Is this it?
Kodansha Comics has already gone on record as saying that this will be the last volume of “Vinland Saga” published in the U.S. unless sales pick up. So if you like this series and haven’t already picked up all seven volumes, you’d better go do it now! If you haven’t, then vol. 7 serves as one more reason for you to start. It’s a smart, bloody, invigorating, and even occasionally humorous look at viking life in its heyday with a protagonist determined to go against its grain even if it kills him. If you’re concerned that “Vinland Saga’s” uncertain future in the States means that you’ll be left hanging after this volume ends, don’t be. The current arc is wrapped up in moving fashion as Thorfinn and Canute meet again for the last time.
Before that happens, they have a war to get through. After setting up Ketil’s son Olimar on a trumped-up murder charge, Canute has taken a hundred of his finest warriors to seize the man’s farm and amassed riches. Though his other son Thorgil relishes the chance to take on the King, Ketil is in a state of shock with these current events. It isn’t until he finds out what happened with Arnheid while he was gone that he breaks completely and finds the rage needed to commit an act of unforgivable violence and lead several hundred of the men on his farm to almost certain death.
Thorfinn and his friend Einar endure as best they can while all this is going on. Thanks to Leif Erickson they’ve got their freedom and all the reason in the world to get on his boat and never look back. Well, almost all the reason. Frustrated after breaking his vow to never use violence to solve problems, Thorfinn struggles with trying to find something to use as a first resort in drastic situations. It isn’t until the fighting breaks and the fate of Ketil’s farm appears sealed that he finally figures out what it is.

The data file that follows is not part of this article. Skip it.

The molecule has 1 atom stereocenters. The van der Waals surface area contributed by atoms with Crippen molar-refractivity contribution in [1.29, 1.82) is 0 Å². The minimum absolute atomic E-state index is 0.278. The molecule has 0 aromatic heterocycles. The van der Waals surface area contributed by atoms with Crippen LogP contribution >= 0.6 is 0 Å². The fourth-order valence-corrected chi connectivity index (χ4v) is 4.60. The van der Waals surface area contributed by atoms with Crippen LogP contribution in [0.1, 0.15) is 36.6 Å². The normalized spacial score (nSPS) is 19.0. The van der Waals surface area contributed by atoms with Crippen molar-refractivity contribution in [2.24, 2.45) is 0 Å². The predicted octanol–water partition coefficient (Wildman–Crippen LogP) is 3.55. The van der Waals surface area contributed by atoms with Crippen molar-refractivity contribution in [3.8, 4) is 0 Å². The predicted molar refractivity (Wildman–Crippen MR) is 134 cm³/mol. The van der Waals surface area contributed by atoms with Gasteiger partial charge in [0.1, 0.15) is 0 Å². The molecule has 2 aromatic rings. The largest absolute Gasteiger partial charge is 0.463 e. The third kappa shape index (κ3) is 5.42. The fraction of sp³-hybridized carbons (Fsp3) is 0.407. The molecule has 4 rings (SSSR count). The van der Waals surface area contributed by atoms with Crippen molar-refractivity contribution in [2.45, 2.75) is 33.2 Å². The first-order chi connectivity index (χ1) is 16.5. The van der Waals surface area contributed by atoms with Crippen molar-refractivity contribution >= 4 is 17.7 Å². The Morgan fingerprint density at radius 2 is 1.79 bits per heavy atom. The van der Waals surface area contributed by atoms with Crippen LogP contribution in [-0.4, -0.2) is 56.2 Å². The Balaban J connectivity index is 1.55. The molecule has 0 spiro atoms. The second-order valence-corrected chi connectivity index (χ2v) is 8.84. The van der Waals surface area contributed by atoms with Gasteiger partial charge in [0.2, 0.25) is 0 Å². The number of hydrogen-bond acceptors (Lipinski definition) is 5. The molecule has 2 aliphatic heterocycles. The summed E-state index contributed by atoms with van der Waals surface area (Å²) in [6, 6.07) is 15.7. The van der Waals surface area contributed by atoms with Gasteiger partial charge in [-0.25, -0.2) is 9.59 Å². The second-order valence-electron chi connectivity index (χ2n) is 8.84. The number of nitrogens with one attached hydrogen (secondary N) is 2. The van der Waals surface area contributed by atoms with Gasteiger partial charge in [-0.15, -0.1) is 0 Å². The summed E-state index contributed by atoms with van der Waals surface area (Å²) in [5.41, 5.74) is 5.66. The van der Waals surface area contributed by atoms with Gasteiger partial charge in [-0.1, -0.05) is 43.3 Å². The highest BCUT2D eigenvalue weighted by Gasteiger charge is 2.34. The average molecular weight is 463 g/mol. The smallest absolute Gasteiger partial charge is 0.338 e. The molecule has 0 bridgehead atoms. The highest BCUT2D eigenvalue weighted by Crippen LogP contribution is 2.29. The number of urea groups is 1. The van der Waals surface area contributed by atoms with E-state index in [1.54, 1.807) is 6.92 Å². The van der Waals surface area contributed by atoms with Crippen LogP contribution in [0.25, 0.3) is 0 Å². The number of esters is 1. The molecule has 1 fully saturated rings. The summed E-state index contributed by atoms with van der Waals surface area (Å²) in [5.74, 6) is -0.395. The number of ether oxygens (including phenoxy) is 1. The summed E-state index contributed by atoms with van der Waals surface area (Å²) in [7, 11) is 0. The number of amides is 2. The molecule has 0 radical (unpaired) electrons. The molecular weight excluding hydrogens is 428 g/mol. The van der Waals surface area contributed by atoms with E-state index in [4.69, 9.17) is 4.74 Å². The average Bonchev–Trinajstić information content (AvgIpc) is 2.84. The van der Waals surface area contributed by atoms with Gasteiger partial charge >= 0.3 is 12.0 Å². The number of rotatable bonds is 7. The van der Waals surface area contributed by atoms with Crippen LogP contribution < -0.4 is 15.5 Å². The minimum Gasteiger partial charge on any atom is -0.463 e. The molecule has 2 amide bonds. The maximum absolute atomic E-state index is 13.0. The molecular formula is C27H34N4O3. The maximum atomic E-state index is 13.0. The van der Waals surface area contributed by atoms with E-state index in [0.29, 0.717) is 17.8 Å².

The refrain, “I’M A MAN OF PEACE! I’M DONE KILLING!” may sound familiar to people who have played “Grand Theft Auto: San Andreas.” It’s from an in-game ad for a movie featuring the now-peacenik hero of an incredibly violent film franchise renouncing violence, right before THE PLOT conspires to have him go out and kill even more bad guys. I find that it encapsulates a particular storytelling trope in justifiably cynical fashion. That’s mainly because, even if it’s executed in a satisfying manner, the character who undergoes such a change of heart is forced to break it at some point. Pacifism rarely lends itself to good drama in fiction.
Which makes the solution mangaka Makoto Yukimura has found for Thorfinn’s situation all the more impressive. Yes, he’s already broken his vow once, but he hasn’t given up. The young warrior is determined to find a “first resort” he can use to resolve a situation before the “last resort” of violence has to be employed. Given that Canute has apparently given himself over to the ruthless ways of his father and cannot see a way to make his creation of a paradise on Earth that doesn’t involve them, Thorfinn’s work would appear to be cut out for him.